The Washington Post Column

Missing The Point At Harvard

From a general, human-interest perspective, I suppose it is exciting when the Harvard faculty gangs up on the Harvard president, as the Harvard faculty ganged up on Larry Summers yesterday — illustrating again the old saw about the emotions in academic battles running so high precisely because the stakes are so low.

From a more esoteric perspective, I suppose it might be interesting to debate whether the tiny group of men with an innate genius for advanced mathematics outnumbers the tiny group of women with the same innate talent, as Summers recently suggested. Nevertheless, it seems odd that so much of the great Larry Summers flap, which has raised such passions in the blocks adjoining Harvard Square, has focused on the potential bars to female achievement that are the least relevant to the rest of us.

To be more precise, it’s puzzling that so much of the conversation about Summers left out the central point of his controversial presentation, focusing instead on only two of the three explanations he offered for the dearth of tenured female scientists at Harvard University: innate ability (or why more men, allegedly, are unusually good at math) and discrimination (of which Harvard science departments, allegedly, have a long history). These may or may not be important to the discussion of women in the hard sciences. But if we are talking about the other 99.9 percent of the female population, neither gets us very far at all.

In fact, leaving aside the infinitesimally small world of math geniuses, there isn’t any evidence that men are more intelligent than women, and no one seriously says so. Outside of a handful of institutions, the evidence of unthinking discrimination is slim too. It is true, of course, that men continue to earn more than women — approximately $1 for every 75 cents that women make. But economists such as June O’Neill or Harvard’s Claudia Goldin, who have accounted for different job choices, hours worked and time taken off for raising children, have concluded that it is these factors, not discrimination, that account for most of the difference.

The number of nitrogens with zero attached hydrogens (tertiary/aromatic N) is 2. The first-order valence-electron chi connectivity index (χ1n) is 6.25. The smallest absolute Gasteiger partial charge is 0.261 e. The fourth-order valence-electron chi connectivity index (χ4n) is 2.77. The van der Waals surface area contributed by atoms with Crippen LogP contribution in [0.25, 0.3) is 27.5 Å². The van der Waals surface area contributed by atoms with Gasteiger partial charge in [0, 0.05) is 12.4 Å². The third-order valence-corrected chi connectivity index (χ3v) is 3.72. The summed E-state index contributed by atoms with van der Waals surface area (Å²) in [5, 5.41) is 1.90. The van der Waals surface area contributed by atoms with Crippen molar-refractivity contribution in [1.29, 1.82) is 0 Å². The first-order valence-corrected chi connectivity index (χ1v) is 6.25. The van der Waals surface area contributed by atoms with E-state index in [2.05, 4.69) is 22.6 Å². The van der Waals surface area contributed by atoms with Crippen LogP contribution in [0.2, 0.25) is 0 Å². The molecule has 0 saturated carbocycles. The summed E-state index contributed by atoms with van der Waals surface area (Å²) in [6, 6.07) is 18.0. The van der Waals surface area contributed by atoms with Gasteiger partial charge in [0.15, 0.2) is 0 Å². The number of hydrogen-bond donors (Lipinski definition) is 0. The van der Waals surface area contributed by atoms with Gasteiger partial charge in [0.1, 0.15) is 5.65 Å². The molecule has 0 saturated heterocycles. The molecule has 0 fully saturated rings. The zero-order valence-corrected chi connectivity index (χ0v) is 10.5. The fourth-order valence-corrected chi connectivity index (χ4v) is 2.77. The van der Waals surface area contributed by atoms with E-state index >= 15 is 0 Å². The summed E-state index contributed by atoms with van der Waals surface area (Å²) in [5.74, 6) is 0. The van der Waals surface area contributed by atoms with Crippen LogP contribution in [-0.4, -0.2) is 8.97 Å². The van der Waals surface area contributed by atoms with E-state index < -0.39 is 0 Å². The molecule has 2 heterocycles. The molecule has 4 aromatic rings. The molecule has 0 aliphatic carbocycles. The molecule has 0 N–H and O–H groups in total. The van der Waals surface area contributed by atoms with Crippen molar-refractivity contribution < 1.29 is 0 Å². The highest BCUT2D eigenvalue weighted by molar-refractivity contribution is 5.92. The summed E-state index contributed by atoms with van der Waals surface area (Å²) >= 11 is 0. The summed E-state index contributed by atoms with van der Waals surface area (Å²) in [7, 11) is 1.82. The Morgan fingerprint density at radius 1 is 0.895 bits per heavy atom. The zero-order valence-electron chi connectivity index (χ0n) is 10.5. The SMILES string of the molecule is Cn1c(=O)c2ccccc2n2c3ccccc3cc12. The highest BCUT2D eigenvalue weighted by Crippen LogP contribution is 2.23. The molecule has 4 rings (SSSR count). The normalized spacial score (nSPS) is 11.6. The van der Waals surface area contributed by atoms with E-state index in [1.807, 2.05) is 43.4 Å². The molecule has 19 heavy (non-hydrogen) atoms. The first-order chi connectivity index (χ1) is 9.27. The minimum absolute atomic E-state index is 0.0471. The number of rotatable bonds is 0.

And that is the point: Too often the missing component of the debate about the dearth of tenured female scientists, or female chief executive officers, or women in Congress, is the word “family.” But Summers did call the work-vs.-family choice the most important problem for women who want tenure: In academia, as in other professions, high-powered employers “expect a large number of hours in the office, they expect a flexibility of schedules to respond to contingency, they expect a continuity of effort through the life cycle, they expect . . . a level of commitment that a much higher fraction of married men have been historically prepared to make than of married women.” It isn’t ability or discrimination that hold women up most, in other words, but the impossibility of making a full-time commitment to work in a culture that demands 80-hour weeks, as well as to family in a society unusually obsessed with its children.

We all know this anecdotally, but research confirms it. A British sociologist, Catherine Hakim, recently concluded for example that out of 3,700 working-age women she surveyed, about a third were fully focused on their jobs, about a third were fully focused on their families, and about a third wanted a mix — meaning, invariably, that they took the sort of job that doesn’t lead to fast-track promotion. If these numbers hold there never will be a 50-50 split between men and women at the highest professional or managerial levels of anything: The ratio will always hover around 2 to 1.

Is this nature or nurture? I don’t see that it matters. What matters is that those women who want to become high achievers can do so, but those who want to stay home some of the time aren’t forced, by economics or social pressure, to take high-pressure jobs.

What also matters is that we shift this passionate debate from the fate of a few women at Harvard to the real needs of millions of women across the country. I’d feel a lot more sympathy for Summers’s current plight if he’d said how ridiculous it is to require academics, male or female, to work 80 hours a week to get tenure. I’d feel a lot more sympathy for Summers’s feminist opponents if they spent less time worrying about their academic peers, and more time worrying about the agonizing trade-offs between work and family, and how they can be better managed in the interests of women, children and co-workers.

But somehow or other, that subject — the one that matters to most people, but the one feminists and employers find hardest to discuss — never quite becomes the center of debate.